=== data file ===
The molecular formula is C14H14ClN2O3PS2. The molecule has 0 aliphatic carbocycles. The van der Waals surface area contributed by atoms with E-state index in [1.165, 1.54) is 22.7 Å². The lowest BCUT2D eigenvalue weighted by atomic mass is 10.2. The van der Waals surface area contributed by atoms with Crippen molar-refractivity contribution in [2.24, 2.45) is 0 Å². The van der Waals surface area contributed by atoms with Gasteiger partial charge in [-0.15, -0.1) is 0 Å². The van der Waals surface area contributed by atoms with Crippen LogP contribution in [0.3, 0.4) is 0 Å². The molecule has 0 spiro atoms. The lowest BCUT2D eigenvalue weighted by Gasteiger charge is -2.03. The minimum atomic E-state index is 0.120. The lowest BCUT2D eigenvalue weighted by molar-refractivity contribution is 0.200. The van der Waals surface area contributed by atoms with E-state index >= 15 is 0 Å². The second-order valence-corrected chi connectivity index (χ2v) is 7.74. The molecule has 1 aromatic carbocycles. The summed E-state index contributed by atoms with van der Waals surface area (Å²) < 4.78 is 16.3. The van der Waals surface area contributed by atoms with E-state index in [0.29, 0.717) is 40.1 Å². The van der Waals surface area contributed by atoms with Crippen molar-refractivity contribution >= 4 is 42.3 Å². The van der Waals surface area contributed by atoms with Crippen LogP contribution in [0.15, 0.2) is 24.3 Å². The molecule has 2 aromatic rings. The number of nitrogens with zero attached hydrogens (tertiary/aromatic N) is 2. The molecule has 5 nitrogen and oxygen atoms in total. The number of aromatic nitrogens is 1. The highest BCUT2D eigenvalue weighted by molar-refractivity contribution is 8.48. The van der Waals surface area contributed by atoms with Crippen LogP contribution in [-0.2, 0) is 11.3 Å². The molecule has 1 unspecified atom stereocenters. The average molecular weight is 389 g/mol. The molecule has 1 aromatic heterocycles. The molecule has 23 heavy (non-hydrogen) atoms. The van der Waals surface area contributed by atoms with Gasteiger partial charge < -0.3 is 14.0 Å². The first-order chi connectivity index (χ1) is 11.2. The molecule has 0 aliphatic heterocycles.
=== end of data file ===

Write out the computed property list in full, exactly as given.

The molecular formula is C14H14ClN2O3PS2. The molecule has 0 aliphatic carbocycles. The van der Waals surface area contributed by atoms with E-state index in [1.165, 1.54) is 22.7 Å². The lowest BCUT2D eigenvalue weighted by atomic mass is 10.2. The van der Waals surface area contributed by atoms with Crippen molar-refractivity contribution in [2.24, 2.45) is 0 Å². The van der Waals surface area contributed by atoms with Gasteiger partial charge in [-0.15, -0.1) is 0 Å². The van der Waals surface area contributed by atoms with Crippen LogP contribution in [0.3, 0.4) is 0 Å². The molecule has 0 spiro atoms. The lowest BCUT2D eigenvalue weighted by Gasteiger charge is -2.03. The minimum atomic E-state index is 0.120. The lowest BCUT2D eigenvalue weighted by molar-refractivity contribution is 0.200. The van der Waals surface area contributed by atoms with E-state index >= 15 is 0 Å². The second-order valence-corrected chi connectivity index (χ2v) is 7.74. The molecule has 1 aromatic carbocycles. The summed E-state index contributed by atoms with van der Waals surface area (Å²) < 4.78 is 16.3. The van der Waals surface area contributed by atoms with E-state index in [0.29, 0.717) is 40.1 Å². The van der Waals surface area contributed by atoms with Crippen molar-refractivity contribution >= 4 is 42.3 Å². The van der Waals surface area contributed by atoms with Crippen LogP contribution in [0.15, 0.2) is 24.3 Å². The molecule has 2 aromatic rings. The number of nitrogens with zero attached hydrogens (tertiary/aromatic N) is 2. The molecule has 5 nitrogen and oxygen atoms in total. The number of aromatic nitrogens is 1. The highest BCUT2D eigenvalue weighted by molar-refractivity contribution is 8.48. The van der Waals surface area contributed by atoms with Crippen LogP contribution in [-0.2, 0) is 11.3 Å². The molecule has 1 unspecified atom stereocenters. The average molecular weight is 389 g/mol. The molecule has 1 aromatic heterocycles. The molecule has 23 heavy (non-hydrogen) atoms. The van der Waals surface area contributed by atoms with Gasteiger partial charge < -0.3 is 14.0 Å². The first-order chi connectivity index (χ1) is 11.2. The molecule has 0 aliphatic heterocycles.